Once again, thanks to the NHL’s inherent conservatism, the hockey world is convulsing over something other than the Stanley Cup games themselves.
For the past three days, instead of having a great game between the San Jose Sharks and the St. Louis Blues be the focal point of the discussion leading up to Game 4 of the Western Conference final on Friday night, everyone was screaming about the NHL’s half-baked video-review system.
It is incredible that a system the league touted as its supreme effort to “get it right” when it was introduced seems to do nothing but create controversies. But it was a system set up to fail because the NHL’s general managers, owners and other overseers had to be dragged into it kicking and screaming, and thus put all kinds of restrictions on it.
Oh, the NHL will tell you all goals are reviewed by its room full of officials in Toronto. The problem is, some plays that lead to goals are deemed reviewable, such as an offside or goaltender interference, and some are not.
Timo Meier of the San Jose Sharks made an obvious hand pass to Gustav Nyquist that set up Erik Karlsson’s winning goal in overtime against the St. Louis Blues on Wednesday night. Almost everyone on the ice save for the four officials saw it. Too bad. Hand passes are not reviewable under the current rules.
So, given the way these things work, the Sharks were handed a win for the second time in these playoffs because of the NHL’s wonky video-review system. Back in the first round, they were put in position to win the deciding game against the Vegas Golden Knights thanks to a bad call on a major penalty. That allowed them to score an improbable four times on the resulting power play and wipe out a big Las Vegas lead in the third period.
If the Sharks make it to the Stanley Cup final and manage to beat the Boston Bruins for their first NHL championship, there will be a certain stigma attached to it in the eyes of many.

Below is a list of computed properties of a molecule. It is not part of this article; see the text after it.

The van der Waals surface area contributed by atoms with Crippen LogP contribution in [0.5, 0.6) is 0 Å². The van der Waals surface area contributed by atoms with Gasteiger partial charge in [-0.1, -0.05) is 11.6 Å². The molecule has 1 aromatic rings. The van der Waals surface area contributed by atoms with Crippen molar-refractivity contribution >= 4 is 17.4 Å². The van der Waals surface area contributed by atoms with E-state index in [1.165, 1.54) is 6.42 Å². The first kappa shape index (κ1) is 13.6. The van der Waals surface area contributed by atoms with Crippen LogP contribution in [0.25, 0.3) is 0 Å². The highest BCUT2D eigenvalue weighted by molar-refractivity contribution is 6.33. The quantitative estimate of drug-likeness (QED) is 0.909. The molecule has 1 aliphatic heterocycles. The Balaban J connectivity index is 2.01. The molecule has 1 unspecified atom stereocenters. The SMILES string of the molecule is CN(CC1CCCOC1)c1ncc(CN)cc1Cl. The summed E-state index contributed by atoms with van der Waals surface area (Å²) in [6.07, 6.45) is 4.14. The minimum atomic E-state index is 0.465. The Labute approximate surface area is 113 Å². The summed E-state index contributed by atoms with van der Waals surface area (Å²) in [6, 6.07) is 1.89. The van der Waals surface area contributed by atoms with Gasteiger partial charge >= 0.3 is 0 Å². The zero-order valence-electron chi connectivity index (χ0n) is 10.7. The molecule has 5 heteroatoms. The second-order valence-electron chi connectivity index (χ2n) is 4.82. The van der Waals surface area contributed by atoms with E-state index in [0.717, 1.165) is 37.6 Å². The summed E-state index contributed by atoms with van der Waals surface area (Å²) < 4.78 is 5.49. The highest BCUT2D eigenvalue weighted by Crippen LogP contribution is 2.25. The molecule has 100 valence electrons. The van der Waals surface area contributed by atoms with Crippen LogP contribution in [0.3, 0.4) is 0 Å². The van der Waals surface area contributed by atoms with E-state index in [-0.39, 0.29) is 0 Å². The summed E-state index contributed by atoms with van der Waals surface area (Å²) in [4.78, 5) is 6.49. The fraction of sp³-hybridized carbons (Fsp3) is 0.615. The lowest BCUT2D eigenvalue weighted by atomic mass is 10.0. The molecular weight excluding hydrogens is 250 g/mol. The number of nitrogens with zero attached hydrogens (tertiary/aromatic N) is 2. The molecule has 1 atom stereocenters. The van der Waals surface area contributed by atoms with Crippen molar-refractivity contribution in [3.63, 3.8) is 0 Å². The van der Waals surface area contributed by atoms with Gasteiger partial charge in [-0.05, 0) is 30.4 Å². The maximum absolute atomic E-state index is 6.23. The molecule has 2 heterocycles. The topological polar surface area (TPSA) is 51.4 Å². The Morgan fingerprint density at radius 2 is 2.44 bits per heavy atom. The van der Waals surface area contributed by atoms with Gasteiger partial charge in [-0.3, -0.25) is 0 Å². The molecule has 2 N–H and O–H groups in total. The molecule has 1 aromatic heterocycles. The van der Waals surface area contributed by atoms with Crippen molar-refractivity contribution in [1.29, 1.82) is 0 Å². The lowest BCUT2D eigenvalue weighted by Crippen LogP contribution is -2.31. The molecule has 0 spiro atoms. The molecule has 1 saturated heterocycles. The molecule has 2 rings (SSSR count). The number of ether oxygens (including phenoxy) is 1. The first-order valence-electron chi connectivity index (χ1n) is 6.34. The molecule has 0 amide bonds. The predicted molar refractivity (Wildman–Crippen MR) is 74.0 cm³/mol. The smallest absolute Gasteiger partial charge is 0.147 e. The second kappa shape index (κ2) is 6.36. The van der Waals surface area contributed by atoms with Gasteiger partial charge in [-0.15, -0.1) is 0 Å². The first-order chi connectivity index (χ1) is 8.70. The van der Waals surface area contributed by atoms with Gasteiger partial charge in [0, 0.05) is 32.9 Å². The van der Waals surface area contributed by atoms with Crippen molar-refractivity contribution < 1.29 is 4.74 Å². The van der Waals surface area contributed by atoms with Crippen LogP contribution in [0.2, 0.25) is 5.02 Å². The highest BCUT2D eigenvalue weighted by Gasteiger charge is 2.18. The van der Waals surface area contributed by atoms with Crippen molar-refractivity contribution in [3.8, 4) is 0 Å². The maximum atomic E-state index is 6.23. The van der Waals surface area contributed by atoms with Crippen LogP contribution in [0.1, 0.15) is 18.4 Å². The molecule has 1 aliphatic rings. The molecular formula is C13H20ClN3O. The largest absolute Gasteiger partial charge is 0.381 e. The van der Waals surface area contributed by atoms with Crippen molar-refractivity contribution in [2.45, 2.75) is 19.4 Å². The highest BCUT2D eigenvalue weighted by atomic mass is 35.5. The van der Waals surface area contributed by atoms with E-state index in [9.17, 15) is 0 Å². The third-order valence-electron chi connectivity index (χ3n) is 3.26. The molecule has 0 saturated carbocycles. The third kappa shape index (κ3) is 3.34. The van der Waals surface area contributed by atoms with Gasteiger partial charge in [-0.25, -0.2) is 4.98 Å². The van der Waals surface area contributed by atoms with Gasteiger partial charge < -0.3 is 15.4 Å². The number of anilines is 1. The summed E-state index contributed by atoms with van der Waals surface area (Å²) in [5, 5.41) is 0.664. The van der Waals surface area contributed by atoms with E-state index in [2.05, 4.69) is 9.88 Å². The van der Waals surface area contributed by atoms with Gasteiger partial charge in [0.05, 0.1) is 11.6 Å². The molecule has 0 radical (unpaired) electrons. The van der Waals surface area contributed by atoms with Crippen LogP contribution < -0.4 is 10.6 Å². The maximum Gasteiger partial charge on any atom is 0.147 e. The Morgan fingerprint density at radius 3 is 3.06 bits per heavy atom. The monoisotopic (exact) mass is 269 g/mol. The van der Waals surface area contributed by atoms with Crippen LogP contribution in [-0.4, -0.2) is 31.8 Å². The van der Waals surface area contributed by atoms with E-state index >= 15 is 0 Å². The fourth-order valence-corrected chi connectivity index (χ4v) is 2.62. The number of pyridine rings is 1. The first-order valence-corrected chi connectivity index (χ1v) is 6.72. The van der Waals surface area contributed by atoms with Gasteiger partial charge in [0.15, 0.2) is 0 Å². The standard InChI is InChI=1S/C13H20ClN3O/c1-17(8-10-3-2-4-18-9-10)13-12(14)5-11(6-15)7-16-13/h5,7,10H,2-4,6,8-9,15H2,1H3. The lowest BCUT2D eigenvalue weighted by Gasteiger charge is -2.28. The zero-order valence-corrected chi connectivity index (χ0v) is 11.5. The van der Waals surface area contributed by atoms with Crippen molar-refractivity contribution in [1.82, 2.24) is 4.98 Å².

The technology for reviewing calls by the officials has never been better. Yet, the NHL could come up only with a system that invites ridicule. We now have the spectacle of interminable reviews to see if a player was offside by a margin that could only be detected by a micrometre. And goalie interference, ye gods, that is a cesspool created by the impossibility of a consensus on what exactly constitutes an infraction. But any of the dozens of other ways to produce a goal cannot get a second or third look.
Oh, and the people this unwieldy system was supposed to protect, the on-ice officials, do not get to use it. Referees Eric Furlatt and Dan O’Halloran, for example, were not allowed to skate over to the penalty box, call for an iPad and have a look to see if they missed the hand pass by Meier. They huddled after the goal with the two linesmen to discuss the play, but thanks to the restrictions on what is reviewable they could not take a look at the replay to be sure.
The original idea behind restricting what can be reviewed was honourable enough. The NHL GMs, and later the owners, did not want games delayed by all kinds of video reviews. But the consequences were not thought through enough and here we are.
There have been calls for simply banishing video review and living with the human factor once again. But the genie is out of the bottle. The NHL simply cannot step back, not with every other major sports league using video review with varying amounts of success.
To me, this complicated problem has a simple solution. Review every goal in the playoffs and in the last five minutes and overtime of the regular season. Make calls on major penalties reviewable, too. Also, give the referees the right to consult the video if they are not sure of a goal for any reason. Finally, maintain the current coach’s challenge at two per game, but allow them for any play the coach chooses. But keep the cost of losing a challenge as a minor penalty against your team to discourage using them in anything but the most extreme cases.
Yes, I can hear you. Games that are already too long will take forever. Not necessarily. Put a strict time limit on the reviews. Somewhere between 45 and 60 seconds should do it. If it takes longer than that to decide, then it is too inconclusive so the original call will stand. Case closed.
Given the outrage over the two Sharks incidents, there is no doubt the NHL/NHL Players’ Association competition committee will discuss changes to the video-review system when it meets next month. The committee is made up of four players, four GMs and one owner. Its recommendations go to both the NHL’s board of governors and the NHLPA for approval.
However, despite the obvious need for a change there is no guarantee anything will happen. Even if the players push hard, GMs and owners are still largely a conservative bunch by nature. Fans can only hope for something better.